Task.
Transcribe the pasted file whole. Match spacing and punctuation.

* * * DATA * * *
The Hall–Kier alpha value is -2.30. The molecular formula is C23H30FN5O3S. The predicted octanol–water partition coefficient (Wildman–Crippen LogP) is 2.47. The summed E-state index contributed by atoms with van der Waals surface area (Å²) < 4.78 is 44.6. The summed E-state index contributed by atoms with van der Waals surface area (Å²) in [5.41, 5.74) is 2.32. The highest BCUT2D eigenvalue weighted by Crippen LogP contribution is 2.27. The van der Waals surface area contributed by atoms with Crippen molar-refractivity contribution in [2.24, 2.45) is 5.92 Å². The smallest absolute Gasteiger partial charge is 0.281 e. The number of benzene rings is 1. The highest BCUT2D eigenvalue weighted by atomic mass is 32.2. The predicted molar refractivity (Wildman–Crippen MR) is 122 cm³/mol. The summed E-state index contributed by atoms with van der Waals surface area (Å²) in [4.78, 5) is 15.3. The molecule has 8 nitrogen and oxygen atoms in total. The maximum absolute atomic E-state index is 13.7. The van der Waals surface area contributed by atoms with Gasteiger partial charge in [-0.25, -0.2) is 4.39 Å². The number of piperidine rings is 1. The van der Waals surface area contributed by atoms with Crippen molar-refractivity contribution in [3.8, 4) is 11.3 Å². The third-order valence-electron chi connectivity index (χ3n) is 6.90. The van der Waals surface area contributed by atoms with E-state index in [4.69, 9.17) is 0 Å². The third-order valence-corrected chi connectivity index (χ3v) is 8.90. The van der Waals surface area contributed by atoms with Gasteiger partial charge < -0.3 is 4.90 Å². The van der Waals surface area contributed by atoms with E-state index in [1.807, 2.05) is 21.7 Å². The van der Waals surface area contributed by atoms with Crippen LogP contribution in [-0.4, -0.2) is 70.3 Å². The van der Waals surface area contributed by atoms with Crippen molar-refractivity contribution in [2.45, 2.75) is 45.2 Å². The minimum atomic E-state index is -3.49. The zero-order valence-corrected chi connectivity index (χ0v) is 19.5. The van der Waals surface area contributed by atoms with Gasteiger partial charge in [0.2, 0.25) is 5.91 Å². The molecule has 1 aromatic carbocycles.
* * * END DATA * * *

The Hall–Kier alpha value is -2.30. The molecular formula is C23H30FN5O3S. The predicted octanol–water partition coefficient (Wildman–Crippen LogP) is 2.47. The summed E-state index contributed by atoms with van der Waals surface area (Å²) < 4.78 is 44.6. The summed E-state index contributed by atoms with van der Waals surface area (Å²) in [5.41, 5.74) is 2.32. The highest BCUT2D eigenvalue weighted by Crippen LogP contribution is 2.27. The van der Waals surface area contributed by atoms with Crippen molar-refractivity contribution in [2.24, 2.45) is 5.92 Å². The smallest absolute Gasteiger partial charge is 0.281 e. The number of benzene rings is 1. The highest BCUT2D eigenvalue weighted by atomic mass is 32.2. The predicted molar refractivity (Wildman–Crippen MR) is 122 cm³/mol. The summed E-state index contributed by atoms with van der Waals surface area (Å²) in [4.78, 5) is 15.3. The molecule has 8 nitrogen and oxygen atoms in total. The maximum absolute atomic E-state index is 13.7. The van der Waals surface area contributed by atoms with Gasteiger partial charge in [-0.25, -0.2) is 4.39 Å². The number of piperidine rings is 1. The van der Waals surface area contributed by atoms with Crippen molar-refractivity contribution in [3.8, 4) is 11.3 Å². The third-order valence-electron chi connectivity index (χ3n) is 6.90. The van der Waals surface area contributed by atoms with E-state index in [4.69, 9.17) is 0 Å². The third-order valence-corrected chi connectivity index (χ3v) is 8.90. The van der Waals surface area contributed by atoms with Gasteiger partial charge < -0.3 is 4.90 Å². The van der Waals surface area contributed by atoms with E-state index in [1.807, 2.05) is 21.7 Å². The van der Waals surface area contributed by atoms with Crippen LogP contribution in [-0.4, -0.2) is 70.3 Å². The van der Waals surface area contributed by atoms with Crippen molar-refractivity contribution in [2.45, 2.75) is 45.2 Å². The minimum atomic E-state index is -3.49. The zero-order valence-corrected chi connectivity index (χ0v) is 19.5. The van der Waals surface area contributed by atoms with Gasteiger partial charge in [0.2, 0.25) is 5.91 Å². The molecule has 1 aromatic carbocycles.